5. To get sound from the NTSC tuner via the PCI bus (i.e. without a loopback cable) you need to load one more module. This is not necessary for ATSC/QAM. Use 'index=1' if you only have one sound card. If you open 'alsamixer -c 0' or 'alsamixer -c 1', you should see what sound card is what in the upper left hand corner of the screen. saa7134 is the alsa one, your internal card is the other. Make sure your internal card is '0' or else you could have sound issues.

This should also be added to your modules file so it will load during boot.

6. You may need to run extra commands on boot to unmute the analog card. v4lctl is required; install xawtv to get it.

This assumes that /dev/video0 points to the Kworld's device. I put these commands in a script, which is run when the MythTV backend starts up.

Directions for kernels prior to 2.6.15

1. Go to http://linuxtv.org/hg/v4l-dvb?cmd=manifest;manifest=b6adae07b19677a78c029cdb64007ba81b17fe4a;path=/;style=gitweb and download the newest version of Video 4 Linux by clicking on the bz2 link near the top.

2. drop the file into your /usr/src directory.

3. unzip the file by typing 'tar xjvf [filename]' in to the command line.

4. Enter the directory the source was unzipped to do a make and make install.

5. Now you need to get the firmware. You can do this by running the /usr/src/[unzip directory]/linux/scripts/get_dvb_firmware.

6. Place a copy of the firmware file (dvb-fe-nxt2004.fw) in your /lib/firmware directory.

7. Lastly, edit your /etc/modules file and insert an 'saa7134-dvb' right after the saa7134 entry that should already exist in the file.

8. Load the module

This is a cleaned up version the the instuction found at [http://mysettopbox.tv/phpBB2/viewtopic.php?t=8695


Sample kernel output

The card should be auto-recognized, and the relevant output from dmesg should be similar to:

With the firmware properly loaded, the relevant output from dmesg should be similar to:

Remote control support

A patch for remote support is floating around on the v4l mail list, however it is not yet complete or stable. Perhaps if the identity of the mysterious KS007 IC were known then support for the remote control could finally be submitted for inclusion (as it stands, the existing patches available provide some support, but they are known to break remote control support on other devices). There is a chance that the unknown IC is an Atmel AT8P56S, which is apparently used on the LeadtekWinFast HDTV Cinema (see this thread & its continuation for further details as to the potential identification).

In any regards, the same same remote/sensor combination is found on some other devices such as

External Links

Retrieved from 'https://www.linuxtv.org/wiki/index.php?title=KWorld_ATSC_110&oldid=35550'
Front view of ATSC 110

An ATSCPCI card from KWorld.

The ATSC 110 is supported under Linux (added to kernel 2.6.17).

Note: There are several direct clones of this card available from other vendors; making those cards work is likely fairly trivial.

  • 2TUV1236D Frontend
  • 3Making it Work
  • 4Kworld ATSC 110 Setup

Overview/Features

The ATSC 110 (which KWorld also labels as Model No. VS-ATSC110R) is a dual RF input pci card that comes with a remote & IR-receiver. It supports both analog (NTSC) and Digital (8-VSB and 256-QAM) sources. It has A/V inputs (Analog Baseband Sources: Composite, S-Video, Audio)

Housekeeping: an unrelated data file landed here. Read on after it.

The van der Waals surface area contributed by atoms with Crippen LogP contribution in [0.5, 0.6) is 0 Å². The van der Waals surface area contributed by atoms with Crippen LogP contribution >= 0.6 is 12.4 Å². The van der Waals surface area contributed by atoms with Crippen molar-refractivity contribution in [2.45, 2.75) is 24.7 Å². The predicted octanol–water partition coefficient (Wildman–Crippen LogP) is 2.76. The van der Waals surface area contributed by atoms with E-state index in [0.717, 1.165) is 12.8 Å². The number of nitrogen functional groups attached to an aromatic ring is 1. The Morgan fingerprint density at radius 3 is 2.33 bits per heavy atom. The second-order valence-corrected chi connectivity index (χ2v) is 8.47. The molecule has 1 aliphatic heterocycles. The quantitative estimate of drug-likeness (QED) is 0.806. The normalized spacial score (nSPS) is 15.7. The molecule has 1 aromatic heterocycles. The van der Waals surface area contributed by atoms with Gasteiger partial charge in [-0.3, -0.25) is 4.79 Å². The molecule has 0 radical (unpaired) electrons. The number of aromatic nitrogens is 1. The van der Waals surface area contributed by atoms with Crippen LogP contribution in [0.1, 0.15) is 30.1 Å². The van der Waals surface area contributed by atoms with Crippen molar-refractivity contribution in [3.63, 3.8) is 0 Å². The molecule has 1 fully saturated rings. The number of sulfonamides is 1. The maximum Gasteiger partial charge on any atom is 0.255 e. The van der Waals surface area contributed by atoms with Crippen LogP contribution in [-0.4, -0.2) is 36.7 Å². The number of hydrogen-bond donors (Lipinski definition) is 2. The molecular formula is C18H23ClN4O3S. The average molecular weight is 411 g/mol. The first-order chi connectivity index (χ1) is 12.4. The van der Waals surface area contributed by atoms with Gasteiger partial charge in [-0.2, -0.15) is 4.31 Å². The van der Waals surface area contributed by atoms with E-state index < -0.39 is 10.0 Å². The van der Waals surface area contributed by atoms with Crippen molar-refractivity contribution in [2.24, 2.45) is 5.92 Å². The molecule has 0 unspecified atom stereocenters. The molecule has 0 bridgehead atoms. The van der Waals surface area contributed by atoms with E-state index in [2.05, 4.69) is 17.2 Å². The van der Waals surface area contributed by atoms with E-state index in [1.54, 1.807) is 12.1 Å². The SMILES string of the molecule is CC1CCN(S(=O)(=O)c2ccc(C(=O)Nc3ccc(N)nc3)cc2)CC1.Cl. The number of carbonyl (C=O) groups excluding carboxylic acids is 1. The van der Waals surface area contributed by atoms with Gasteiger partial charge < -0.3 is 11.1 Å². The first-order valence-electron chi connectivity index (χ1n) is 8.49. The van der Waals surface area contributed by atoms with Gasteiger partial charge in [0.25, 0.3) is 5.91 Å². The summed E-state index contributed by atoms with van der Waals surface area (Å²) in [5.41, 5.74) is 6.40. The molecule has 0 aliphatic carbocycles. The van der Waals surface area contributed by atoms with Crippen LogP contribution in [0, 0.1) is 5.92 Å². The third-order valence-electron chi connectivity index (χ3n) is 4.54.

Note: this page requires some cleaning up.


NameV4L2 Support
Analog TVYes
Analog Input selectionYes
TV, composite, S-Video
ATSC/Digital TVYes
SoundYes
Alsa direct only works with mplayer, using a pure digital path.
All programs work with supplied loopback cable; ATSC-100 audio out to sound card in.
Alternatively, several processes can accomplish a digital path. See ALSA audio.
RemoteYes
Requires patch
Not 100%, misses key presses.
FM StereoNo

As of August 2007.

For analog sources it has no MPEG2 encoder, so Analog channels are encoded by your CPU. For digital sources, the card does no encoding or decoding as Digital TV streams are already MPEG2 encoded. This requires almost no CPU processing as data is streamed directly off the card.

Notes

  • On the card, there has always been this confusion on what input to use. There are two for coax on the back. Some people have had luck with the digital antenna input is on the bottom and the analog one is on top. I just purchased the card a week ago, and for me, the input on the bottom (closest to the PCI connector) is for digital cable (unencrypted QAM-256, that is), and the input on the top is for analog cable ('cable-ready' channels) as well as ATSC OTA. For others, it's the opposite.

TUV1236D Frontend

The TUV1236D frontend is completely enclosed. It contains the nxt2004 signal decoder and a TDA9887 IF PLL. The modules features include:

  • NTSC, ATSC and 64/256QAM reception
  • Low power dissipation (<1.75W)
  • Full frequency range coverage from 57MHz to 864MHz
  • SmartAntenna technology supported for enhanced ATSC reception
  • Sensitivity ~ -80 dBm

Over the air (OTA) reception

Using the -80 dBm figure, you can calculate theoretical values for receiving stations. For instance, Remote central has figures for station broadcast powers. The relevant formulas and data are:

  • Transmitter signal, Ts = 60 + 10*log(kw).
  • Distance loss, Dl = 92.4 + 20*log(km) + 20*log(gHz))
  • Antenna gain, ?.
  • Pre-amplifier gain, ?
  • Cable loss, 22dB/100m.
  • Connector loss, .5dBm.
  • Splitter, combiner losses, ?.
  • Receiver sensitivity, -80dBm.